The Charlottesville City Council convened on Wednesday evening with Interim City Manager Michael Rogers and Krisy Hammil, Senior Budget and Management Analyst, as well as staff members from the Vibrant Community Fund to discuss nonprofit funding. The Vibrant Community Fund is a City-run agency tasked with reviewing funding requests for community agencies and making recommendations to Charlottesville City Council on which programs to fund.
The meeting primarily focused on the application process for local nonprofits to receive money from the Vibrant Community Fund, and the breakdown of organizations that received funding for 2023. The meeting was the second budget work session of the fiscal year, aimed to provide a forum for the Council to discuss budgeting priorities.
Misty Graves, interim director of the Department of Human Services, opened conversation on the Vibrant Community Fund panel, which is in charge of reviewing nonprofit requests for City funds and making recommendations to the City Council. Ultimately, City Council and the Charlottesville City Manager make the final decisions on which requests will be funded.
The Vibrant Community Fund has six broad funding priorities — education and youth, jobs and wages, community and public safety, affordable housing, health and equity. Equity is the most recent addition to the funding priorities — it first appeared in the 2022 VCF report and for fiscal year 2023 was intentionally included throughout the application process.
In the 2023 fiscal year, the VCF has provided funding to 31 programs, all of which were considered either “essential” or “important” to VCF’s six priorities. Among the programs funded are the Albemarle Housing Improvement Program, which requested $250,000 and received $87,500 and the Habitat for Humanity of Greater Charlottesville which received $42,250 of their requested $65,000.
Graves addressed the importance of the VCF’s work in funding these projects.
“I think it’s an incredible thing to mention that we were able to fund 31 different projects and priorities that build our city’s capacity to meet the needs of community members here,” Graves said.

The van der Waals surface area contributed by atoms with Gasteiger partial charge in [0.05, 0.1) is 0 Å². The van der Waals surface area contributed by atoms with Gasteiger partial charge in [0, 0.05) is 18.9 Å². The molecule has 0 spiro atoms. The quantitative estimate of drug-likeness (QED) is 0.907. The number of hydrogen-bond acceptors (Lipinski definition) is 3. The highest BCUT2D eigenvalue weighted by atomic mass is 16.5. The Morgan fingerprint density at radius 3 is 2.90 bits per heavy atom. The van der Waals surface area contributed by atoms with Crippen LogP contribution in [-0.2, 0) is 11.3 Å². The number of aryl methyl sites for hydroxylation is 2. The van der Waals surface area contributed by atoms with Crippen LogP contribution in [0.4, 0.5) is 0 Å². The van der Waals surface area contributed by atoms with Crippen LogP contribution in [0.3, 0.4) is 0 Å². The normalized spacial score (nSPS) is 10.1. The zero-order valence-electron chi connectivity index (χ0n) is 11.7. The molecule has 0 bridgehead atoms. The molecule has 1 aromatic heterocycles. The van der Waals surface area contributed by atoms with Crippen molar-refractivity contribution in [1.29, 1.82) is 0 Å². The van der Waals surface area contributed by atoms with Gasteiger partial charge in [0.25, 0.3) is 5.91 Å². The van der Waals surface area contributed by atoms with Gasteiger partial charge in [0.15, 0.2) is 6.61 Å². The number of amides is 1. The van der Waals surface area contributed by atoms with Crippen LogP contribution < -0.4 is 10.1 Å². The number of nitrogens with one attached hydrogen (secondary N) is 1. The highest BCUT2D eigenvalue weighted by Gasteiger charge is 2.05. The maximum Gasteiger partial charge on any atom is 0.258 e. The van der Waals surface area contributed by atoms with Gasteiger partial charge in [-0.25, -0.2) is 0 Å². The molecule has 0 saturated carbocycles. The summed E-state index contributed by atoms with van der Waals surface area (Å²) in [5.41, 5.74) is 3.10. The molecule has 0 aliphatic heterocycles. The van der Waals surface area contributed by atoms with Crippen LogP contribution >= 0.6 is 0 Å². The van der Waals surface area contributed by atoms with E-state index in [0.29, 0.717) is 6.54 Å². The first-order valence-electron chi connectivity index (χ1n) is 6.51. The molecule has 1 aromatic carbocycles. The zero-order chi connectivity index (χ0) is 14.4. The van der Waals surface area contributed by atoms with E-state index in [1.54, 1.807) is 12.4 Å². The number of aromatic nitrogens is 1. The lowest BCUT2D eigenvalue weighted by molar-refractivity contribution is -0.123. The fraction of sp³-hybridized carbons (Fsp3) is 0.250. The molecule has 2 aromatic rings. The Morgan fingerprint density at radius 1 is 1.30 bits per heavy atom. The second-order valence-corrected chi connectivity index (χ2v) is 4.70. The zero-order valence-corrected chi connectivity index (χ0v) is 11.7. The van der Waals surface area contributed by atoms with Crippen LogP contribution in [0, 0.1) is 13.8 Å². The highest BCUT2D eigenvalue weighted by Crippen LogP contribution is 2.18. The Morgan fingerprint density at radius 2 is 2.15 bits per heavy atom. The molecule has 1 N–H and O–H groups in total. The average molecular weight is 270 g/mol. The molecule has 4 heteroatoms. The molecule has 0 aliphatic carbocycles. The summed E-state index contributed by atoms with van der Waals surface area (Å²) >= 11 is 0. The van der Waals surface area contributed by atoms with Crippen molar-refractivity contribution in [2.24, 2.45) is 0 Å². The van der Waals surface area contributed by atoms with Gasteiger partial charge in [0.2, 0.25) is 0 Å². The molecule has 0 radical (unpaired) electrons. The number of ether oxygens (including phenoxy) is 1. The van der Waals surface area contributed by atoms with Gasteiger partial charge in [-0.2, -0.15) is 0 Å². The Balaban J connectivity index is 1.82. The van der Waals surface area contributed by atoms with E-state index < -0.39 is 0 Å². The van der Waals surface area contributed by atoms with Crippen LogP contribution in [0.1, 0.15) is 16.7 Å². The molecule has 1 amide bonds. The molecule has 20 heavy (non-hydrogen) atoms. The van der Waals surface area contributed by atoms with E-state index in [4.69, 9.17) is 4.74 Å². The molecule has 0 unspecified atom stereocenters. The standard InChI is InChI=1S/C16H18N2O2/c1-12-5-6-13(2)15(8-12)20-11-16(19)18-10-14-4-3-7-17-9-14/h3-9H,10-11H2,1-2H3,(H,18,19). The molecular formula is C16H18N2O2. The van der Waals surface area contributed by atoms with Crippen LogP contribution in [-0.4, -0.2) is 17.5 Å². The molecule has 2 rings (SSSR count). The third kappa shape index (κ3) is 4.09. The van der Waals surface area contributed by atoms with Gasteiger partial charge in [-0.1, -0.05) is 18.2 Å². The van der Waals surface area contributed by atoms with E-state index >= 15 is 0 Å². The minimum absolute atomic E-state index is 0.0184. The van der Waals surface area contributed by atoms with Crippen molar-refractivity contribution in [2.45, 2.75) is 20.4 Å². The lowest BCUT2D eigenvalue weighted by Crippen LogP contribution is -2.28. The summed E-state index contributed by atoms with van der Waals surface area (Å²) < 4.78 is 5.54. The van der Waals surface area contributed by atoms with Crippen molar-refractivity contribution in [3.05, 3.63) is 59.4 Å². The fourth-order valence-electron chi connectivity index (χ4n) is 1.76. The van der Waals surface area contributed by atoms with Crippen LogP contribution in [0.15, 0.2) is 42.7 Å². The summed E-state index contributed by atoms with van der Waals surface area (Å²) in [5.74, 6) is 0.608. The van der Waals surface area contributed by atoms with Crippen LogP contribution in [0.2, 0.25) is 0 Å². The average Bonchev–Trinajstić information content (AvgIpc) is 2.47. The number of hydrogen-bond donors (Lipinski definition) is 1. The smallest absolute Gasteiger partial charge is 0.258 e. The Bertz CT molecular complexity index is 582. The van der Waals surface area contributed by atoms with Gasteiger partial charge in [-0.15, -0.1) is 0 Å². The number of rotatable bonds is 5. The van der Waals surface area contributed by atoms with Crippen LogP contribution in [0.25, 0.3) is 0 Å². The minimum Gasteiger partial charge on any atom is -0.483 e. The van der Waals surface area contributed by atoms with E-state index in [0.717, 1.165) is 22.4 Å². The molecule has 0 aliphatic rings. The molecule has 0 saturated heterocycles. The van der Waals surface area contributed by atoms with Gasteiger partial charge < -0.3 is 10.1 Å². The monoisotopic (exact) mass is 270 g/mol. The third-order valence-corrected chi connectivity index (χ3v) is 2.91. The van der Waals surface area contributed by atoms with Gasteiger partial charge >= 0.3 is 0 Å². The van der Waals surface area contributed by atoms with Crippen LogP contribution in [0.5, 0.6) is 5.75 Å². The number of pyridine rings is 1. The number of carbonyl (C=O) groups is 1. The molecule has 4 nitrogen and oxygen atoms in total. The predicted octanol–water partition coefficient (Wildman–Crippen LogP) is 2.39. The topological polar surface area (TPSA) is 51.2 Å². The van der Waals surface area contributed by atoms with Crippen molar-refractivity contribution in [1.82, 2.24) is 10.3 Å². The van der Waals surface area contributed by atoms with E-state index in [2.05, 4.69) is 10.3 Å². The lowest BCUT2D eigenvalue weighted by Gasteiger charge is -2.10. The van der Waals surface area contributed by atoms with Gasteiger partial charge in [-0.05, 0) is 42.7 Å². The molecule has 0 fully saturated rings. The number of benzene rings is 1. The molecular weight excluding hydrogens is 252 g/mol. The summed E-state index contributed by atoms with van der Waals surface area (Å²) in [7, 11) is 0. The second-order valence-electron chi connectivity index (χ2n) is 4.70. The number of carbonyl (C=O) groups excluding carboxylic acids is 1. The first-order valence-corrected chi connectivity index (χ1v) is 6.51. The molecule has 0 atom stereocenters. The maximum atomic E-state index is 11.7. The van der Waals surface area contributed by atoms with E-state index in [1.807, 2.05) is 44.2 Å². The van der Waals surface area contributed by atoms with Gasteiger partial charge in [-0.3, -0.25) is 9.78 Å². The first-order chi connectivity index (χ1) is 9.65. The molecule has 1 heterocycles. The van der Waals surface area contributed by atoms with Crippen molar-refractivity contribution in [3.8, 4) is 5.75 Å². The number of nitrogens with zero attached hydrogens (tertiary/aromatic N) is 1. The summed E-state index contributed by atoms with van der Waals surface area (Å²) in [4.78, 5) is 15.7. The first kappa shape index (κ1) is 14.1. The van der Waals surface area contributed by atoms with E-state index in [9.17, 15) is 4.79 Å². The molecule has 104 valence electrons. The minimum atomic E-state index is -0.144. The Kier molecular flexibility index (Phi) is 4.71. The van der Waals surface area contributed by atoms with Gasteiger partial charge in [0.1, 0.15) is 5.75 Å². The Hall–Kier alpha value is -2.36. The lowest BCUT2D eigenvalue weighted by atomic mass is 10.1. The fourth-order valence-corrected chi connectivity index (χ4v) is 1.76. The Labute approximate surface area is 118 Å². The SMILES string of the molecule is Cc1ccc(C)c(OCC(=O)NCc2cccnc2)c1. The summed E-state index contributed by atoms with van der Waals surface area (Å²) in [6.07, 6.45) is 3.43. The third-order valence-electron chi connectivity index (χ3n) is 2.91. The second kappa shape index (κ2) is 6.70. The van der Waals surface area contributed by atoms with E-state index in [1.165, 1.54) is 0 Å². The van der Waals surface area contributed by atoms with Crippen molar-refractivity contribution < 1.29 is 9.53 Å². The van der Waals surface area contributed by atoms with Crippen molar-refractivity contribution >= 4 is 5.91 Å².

In order to request funding from the VCF, community members must attend an orientation where they learn important details about the application process and priority areas to focus on. They then must complete an application that is rated by a panel of community members with nonprofit or grant making experience as well as city staff members. Panel members rate each application individually and then come together to discuss applicants as a group.
According to Hunter Smith, lead staff at the Vibrant Community Fund, the applications are ranked by importance in addressing priority areas as well as the quality of the plan and fiscal feasibility.
Those considered “essential” constitute a service without which the City could not sufficiently address a priority area, while organizations designated “important” may be a necessary part addressing a priority area or providing a service needed to improve the well-being of the community. Organizations can also receive a ranking of “helpful,” meaning they address a priority or uphold community well-being to the current level, or one of “not relevant.”
In addition to the new equity priority, application and evaluation processes now request diversity, equity and inclusion statements from prospective organizations. Smith voiced his belief that the addition of a diversity, equity and inclusion statement communicated the City’s belief in the importance of diversity in funding processes and generated open communication about diversity, equity and inclusion.